Clinical and Research News
Protein’s Role in Alzheimer’s Offers Treatment Target
Psychiatric News
Volume 47 Number 9 page 17-32

Although beta-amyloid plaques are the best-known potential risk factor for Alzheimer’s disease, a protein made by neurons and called histone deacetylase 2 (HDAC2) also seems to be involved in the disease development process.

So reported Li-Huei Tsai, Ph.D., director of the Picower Institute for Learning and Memory at the Massachusetts Institute of Technology, and colleagues February 29 in Nature.

Tsai and her team found that HDAC2 accumulates in the learning and memory regions of the brain early in the course of Alzheimer’s, both in people with the disease and in mouse models of it. They also found that when mouse neurons were exposed to beta-amyloid, the neurons produced more HDAC2. But the most intriguing thing that the scientists discovered was that reducing levels of HDAC2 in mouse models of Alzheimer’s countered memory loss.

Tsai and her colleagues are now trying to identify HDAC2 inhibitors that could be developed into drugs and tried in clinical trials to see whether they might fight memory loss in individuals with Alzheimer’s. “Our lead compound is not HDAC2-selective, but is very potent in enhancing memory and does not show toxicity,” Tsai told Psychiatric News. “We think that it is a good candidate for clinical trials.”

“Intriguingly, our findings may also provide a potential explanation, at least in part, as to why, in some clinical trials, cognitive impairments in Alzheimer’s patients persist despite successful beta-amyloid clearance,” the scientists said. In other words, once HDAC2 builds up in the learning and memory regions of the brain, reducing beta-amyloid alone may not be sufficient to restore cognitive function. They thus foresee that their lead HDAC2 inhibitor–memory booster might serve as a complementary treatment to a drug that could reduce beta-amyloid plaques in the brains of people with Alzheimer’s.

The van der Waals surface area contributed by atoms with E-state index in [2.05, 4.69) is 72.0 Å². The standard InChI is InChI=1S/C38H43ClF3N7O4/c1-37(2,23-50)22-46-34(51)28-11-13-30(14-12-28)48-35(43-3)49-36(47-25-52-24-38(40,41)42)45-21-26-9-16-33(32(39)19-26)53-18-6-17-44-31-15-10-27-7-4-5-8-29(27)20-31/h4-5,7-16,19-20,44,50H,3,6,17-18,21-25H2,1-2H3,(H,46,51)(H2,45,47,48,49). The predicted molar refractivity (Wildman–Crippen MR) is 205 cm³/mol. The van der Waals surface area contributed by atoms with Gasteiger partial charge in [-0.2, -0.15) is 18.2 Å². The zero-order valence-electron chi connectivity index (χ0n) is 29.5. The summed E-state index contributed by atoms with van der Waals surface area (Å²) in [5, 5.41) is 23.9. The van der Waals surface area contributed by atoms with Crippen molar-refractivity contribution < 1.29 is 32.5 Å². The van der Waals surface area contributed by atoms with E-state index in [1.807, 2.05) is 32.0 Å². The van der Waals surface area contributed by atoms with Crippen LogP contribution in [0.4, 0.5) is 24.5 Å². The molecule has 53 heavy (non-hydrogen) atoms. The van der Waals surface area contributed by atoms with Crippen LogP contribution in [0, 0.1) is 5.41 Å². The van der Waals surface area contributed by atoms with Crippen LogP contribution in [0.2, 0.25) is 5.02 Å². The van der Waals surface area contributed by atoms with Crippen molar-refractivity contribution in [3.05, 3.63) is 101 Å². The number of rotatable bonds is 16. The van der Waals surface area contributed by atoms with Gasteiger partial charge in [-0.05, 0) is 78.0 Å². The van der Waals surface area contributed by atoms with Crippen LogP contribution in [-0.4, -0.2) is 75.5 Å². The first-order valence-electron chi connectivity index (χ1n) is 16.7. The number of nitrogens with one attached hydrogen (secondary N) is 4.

Exactly how HDAC2 interferes with learning and memory is not known. But Tsai and her colleagues did find, in mouse Alzheimer’s models, that HDAC2 appears to reduce the expression of genes important for learning and memory. Moreover, they found that their lead HDAC2 inhibitor–memory booster increased the expression of these genes.

The researchers will now try to identify all the HDAC2 target genes in the brain, attempt to unmask the role of HDAC2 in different types of memory, and investigate whether HDAC2 plays a role in memory impairment caused by neurological disorders other than Alzheimer’s.

The study was funded by the National Institutes of Health. inline-graphic-1.gif

An abstract of “An Epigenetic Blockage of Cognitive Functions in the Neurode-generating Brain” is posted at www.nature.com/nature/journal/vaop/ncurrent/full/nature10849.html.

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